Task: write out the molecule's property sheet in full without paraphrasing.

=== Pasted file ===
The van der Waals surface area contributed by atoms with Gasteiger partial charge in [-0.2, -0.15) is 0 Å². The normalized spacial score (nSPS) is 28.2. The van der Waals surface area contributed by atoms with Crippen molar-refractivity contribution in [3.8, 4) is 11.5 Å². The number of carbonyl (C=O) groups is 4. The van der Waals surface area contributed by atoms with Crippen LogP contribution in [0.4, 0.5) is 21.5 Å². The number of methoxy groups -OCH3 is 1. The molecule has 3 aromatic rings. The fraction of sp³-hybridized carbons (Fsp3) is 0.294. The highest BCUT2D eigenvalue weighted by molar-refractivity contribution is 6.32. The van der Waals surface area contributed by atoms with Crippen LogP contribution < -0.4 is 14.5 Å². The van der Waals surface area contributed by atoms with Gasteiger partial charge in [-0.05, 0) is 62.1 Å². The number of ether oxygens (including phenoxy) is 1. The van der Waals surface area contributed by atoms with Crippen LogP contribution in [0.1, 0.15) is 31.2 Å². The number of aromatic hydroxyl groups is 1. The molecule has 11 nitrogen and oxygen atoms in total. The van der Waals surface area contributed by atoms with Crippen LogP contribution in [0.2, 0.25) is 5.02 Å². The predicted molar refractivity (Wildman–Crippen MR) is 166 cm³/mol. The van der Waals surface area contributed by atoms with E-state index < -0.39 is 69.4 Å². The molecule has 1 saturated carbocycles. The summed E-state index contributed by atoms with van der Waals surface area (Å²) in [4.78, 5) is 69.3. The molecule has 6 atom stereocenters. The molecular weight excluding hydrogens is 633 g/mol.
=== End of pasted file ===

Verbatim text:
The van der Waals surface area contributed by atoms with Gasteiger partial charge in [-0.2, -0.15) is 0 Å². The normalized spacial score (nSPS) is 28.2. The van der Waals surface area contributed by atoms with Crippen molar-refractivity contribution in [3.8, 4) is 11.5 Å². The number of carbonyl (C=O) groups is 4. The van der Waals surface area contributed by atoms with Crippen LogP contribution in [0.4, 0.5) is 21.5 Å². The number of methoxy groups -OCH3 is 1. The molecule has 3 aromatic rings. The fraction of sp³-hybridized carbons (Fsp3) is 0.294. The highest BCUT2D eigenvalue weighted by molar-refractivity contribution is 6.32. The van der Waals surface area contributed by atoms with Crippen LogP contribution < -0.4 is 14.5 Å². The van der Waals surface area contributed by atoms with Gasteiger partial charge in [-0.05, 0) is 62.1 Å². The number of ether oxygens (including phenoxy) is 1. The van der Waals surface area contributed by atoms with Crippen LogP contribution in [0.1, 0.15) is 31.2 Å². The number of aromatic hydroxyl groups is 1. The molecule has 11 nitrogen and oxygen atoms in total. The van der Waals surface area contributed by atoms with Crippen LogP contribution in [0.2, 0.25) is 5.02 Å². The predicted molar refractivity (Wildman–Crippen MR) is 166 cm³/mol. The van der Waals surface area contributed by atoms with E-state index < -0.39 is 69.4 Å². The molecule has 1 saturated carbocycles. The summed E-state index contributed by atoms with van der Waals surface area (Å²) in [4.78, 5) is 69.3. The molecule has 6 atom stereocenters. The molecular weight excluding hydrogens is 633 g/mol.